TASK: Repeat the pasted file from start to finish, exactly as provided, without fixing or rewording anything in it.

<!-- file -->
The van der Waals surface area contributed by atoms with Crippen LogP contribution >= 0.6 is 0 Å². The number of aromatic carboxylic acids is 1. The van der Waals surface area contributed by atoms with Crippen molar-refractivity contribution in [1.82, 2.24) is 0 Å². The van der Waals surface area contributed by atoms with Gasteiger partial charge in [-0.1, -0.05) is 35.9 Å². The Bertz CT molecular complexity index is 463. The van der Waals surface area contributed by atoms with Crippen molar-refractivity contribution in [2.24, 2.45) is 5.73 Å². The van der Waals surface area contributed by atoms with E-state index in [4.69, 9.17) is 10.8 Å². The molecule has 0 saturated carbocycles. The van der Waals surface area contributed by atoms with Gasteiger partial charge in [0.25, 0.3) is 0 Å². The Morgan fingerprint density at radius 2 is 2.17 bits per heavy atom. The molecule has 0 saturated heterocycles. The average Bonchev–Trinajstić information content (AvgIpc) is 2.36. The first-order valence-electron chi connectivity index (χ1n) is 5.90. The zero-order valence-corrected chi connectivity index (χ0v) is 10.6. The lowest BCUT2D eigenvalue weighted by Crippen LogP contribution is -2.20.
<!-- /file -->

The van der Waals surface area contributed by atoms with Crippen LogP contribution >= 0.6 is 0 Å². The number of aromatic carboxylic acids is 1. The van der Waals surface area contributed by atoms with Crippen molar-refractivity contribution in [1.82, 2.24) is 0 Å². The van der Waals surface area contributed by atoms with Gasteiger partial charge in [-0.1, -0.05) is 35.9 Å². The Bertz CT molecular complexity index is 463. The van der Waals surface area contributed by atoms with Crippen molar-refractivity contribution in [2.24, 2.45) is 5.73 Å². The van der Waals surface area contributed by atoms with E-state index in [4.69, 9.17) is 10.8 Å². The molecule has 0 saturated carbocycles. The van der Waals surface area contributed by atoms with Gasteiger partial charge in [0.25, 0.3) is 0 Å². The Morgan fingerprint density at radius 2 is 2.17 bits per heavy atom. The molecule has 0 saturated heterocycles. The average Bonchev–Trinajstić information content (AvgIpc) is 2.36. The first-order valence-electron chi connectivity index (χ1n) is 5.90. The zero-order valence-corrected chi connectivity index (χ0v) is 10.6. The lowest BCUT2D eigenvalue weighted by Crippen LogP contribution is -2.20.